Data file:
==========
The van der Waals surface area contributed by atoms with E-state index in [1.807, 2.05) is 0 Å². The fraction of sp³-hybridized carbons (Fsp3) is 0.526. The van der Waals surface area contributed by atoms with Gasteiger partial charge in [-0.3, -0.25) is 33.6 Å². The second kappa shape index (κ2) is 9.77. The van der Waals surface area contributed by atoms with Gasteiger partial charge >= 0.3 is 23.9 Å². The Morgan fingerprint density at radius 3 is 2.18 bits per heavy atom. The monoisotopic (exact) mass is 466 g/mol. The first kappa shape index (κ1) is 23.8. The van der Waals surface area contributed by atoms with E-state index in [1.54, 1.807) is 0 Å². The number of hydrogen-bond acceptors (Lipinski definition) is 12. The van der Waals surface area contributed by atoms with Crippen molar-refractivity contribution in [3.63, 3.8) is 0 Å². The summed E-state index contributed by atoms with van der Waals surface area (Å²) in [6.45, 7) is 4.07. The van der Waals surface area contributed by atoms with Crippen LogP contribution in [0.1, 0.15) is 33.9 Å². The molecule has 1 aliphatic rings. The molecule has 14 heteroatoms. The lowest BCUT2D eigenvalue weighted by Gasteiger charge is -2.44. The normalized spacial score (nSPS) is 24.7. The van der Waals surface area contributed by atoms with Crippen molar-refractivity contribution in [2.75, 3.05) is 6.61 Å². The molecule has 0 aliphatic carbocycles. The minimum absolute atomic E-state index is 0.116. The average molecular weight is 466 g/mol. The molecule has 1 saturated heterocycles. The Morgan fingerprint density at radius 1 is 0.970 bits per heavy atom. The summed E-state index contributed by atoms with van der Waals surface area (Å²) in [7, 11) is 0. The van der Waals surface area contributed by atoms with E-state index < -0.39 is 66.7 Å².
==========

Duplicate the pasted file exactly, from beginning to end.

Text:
The van der Waals surface area contributed by atoms with E-state index in [1.807, 2.05) is 0 Å². The fraction of sp³-hybridized carbons (Fsp3) is 0.526. The van der Waals surface area contributed by atoms with Gasteiger partial charge in [-0.3, -0.25) is 33.6 Å². The second kappa shape index (κ2) is 9.77. The van der Waals surface area contributed by atoms with Gasteiger partial charge >= 0.3 is 23.9 Å². The Morgan fingerprint density at radius 3 is 2.18 bits per heavy atom. The monoisotopic (exact) mass is 466 g/mol. The first kappa shape index (κ1) is 23.8. The van der Waals surface area contributed by atoms with E-state index in [1.54, 1.807) is 0 Å². The number of hydrogen-bond acceptors (Lipinski definition) is 12. The van der Waals surface area contributed by atoms with Crippen molar-refractivity contribution in [3.63, 3.8) is 0 Å². The summed E-state index contributed by atoms with van der Waals surface area (Å²) in [6.45, 7) is 4.07. The van der Waals surface area contributed by atoms with Crippen LogP contribution in [0.1, 0.15) is 33.9 Å². The molecule has 1 aliphatic rings. The molecule has 14 heteroatoms. The lowest BCUT2D eigenvalue weighted by Gasteiger charge is -2.44. The normalized spacial score (nSPS) is 24.7. The van der Waals surface area contributed by atoms with Crippen molar-refractivity contribution in [2.75, 3.05) is 6.61 Å². The molecule has 0 aliphatic carbocycles. The minimum absolute atomic E-state index is 0.116. The average molecular weight is 466 g/mol. The molecule has 1 saturated heterocycles. The Morgan fingerprint density at radius 1 is 0.970 bits per heavy atom. The summed E-state index contributed by atoms with van der Waals surface area (Å²) in [7, 11) is 0. The van der Waals surface area contributed by atoms with E-state index < -0.39 is 66.7 Å².